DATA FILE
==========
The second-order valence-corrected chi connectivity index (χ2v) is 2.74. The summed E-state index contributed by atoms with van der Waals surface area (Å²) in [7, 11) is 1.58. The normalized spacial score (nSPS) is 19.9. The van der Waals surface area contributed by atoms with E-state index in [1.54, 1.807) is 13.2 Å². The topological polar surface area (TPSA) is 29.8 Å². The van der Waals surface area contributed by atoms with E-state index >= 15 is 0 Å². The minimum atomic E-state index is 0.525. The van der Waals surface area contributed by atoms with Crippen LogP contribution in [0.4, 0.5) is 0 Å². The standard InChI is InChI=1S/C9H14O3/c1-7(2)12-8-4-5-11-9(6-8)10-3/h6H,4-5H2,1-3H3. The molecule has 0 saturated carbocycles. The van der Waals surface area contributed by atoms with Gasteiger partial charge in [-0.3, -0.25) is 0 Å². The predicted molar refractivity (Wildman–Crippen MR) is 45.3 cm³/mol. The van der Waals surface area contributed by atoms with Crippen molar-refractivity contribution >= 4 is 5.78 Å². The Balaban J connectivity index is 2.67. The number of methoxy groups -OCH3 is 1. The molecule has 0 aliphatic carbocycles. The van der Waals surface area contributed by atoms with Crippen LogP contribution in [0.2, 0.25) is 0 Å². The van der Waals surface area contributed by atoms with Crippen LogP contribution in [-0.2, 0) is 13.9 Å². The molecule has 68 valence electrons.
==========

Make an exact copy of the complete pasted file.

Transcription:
The second-order valence-corrected chi connectivity index (χ2v) is 2.74. The summed E-state index contributed by atoms with van der Waals surface area (Å²) in [7, 11) is 1.58. The normalized spacial score (nSPS) is 19.9. The van der Waals surface area contributed by atoms with E-state index in [1.54, 1.807) is 13.2 Å². The topological polar surface area (TPSA) is 29.8 Å². The van der Waals surface area contributed by atoms with E-state index >= 15 is 0 Å². The minimum atomic E-state index is 0.525. The van der Waals surface area contributed by atoms with Crippen LogP contribution in [0.4, 0.5) is 0 Å². The standard InChI is InChI=1S/C9H14O3/c1-7(2)12-8-4-5-11-9(6-8)10-3/h6H,4-5H2,1-3H3. The molecule has 0 saturated carbocycles. The van der Waals surface area contributed by atoms with Gasteiger partial charge in [-0.3, -0.25) is 0 Å². The predicted molar refractivity (Wildman–Crippen MR) is 45.3 cm³/mol. The van der Waals surface area contributed by atoms with Crippen molar-refractivity contribution >= 4 is 5.78 Å². The Balaban J connectivity index is 2.67. The number of methoxy groups -OCH3 is 1. The molecule has 0 aliphatic carbocycles. The van der Waals surface area contributed by atoms with Crippen LogP contribution in [0.2, 0.25) is 0 Å². The van der Waals surface area contributed by atoms with Crippen LogP contribution in [-0.2, 0) is 13.9 Å². The molecule has 68 valence electrons.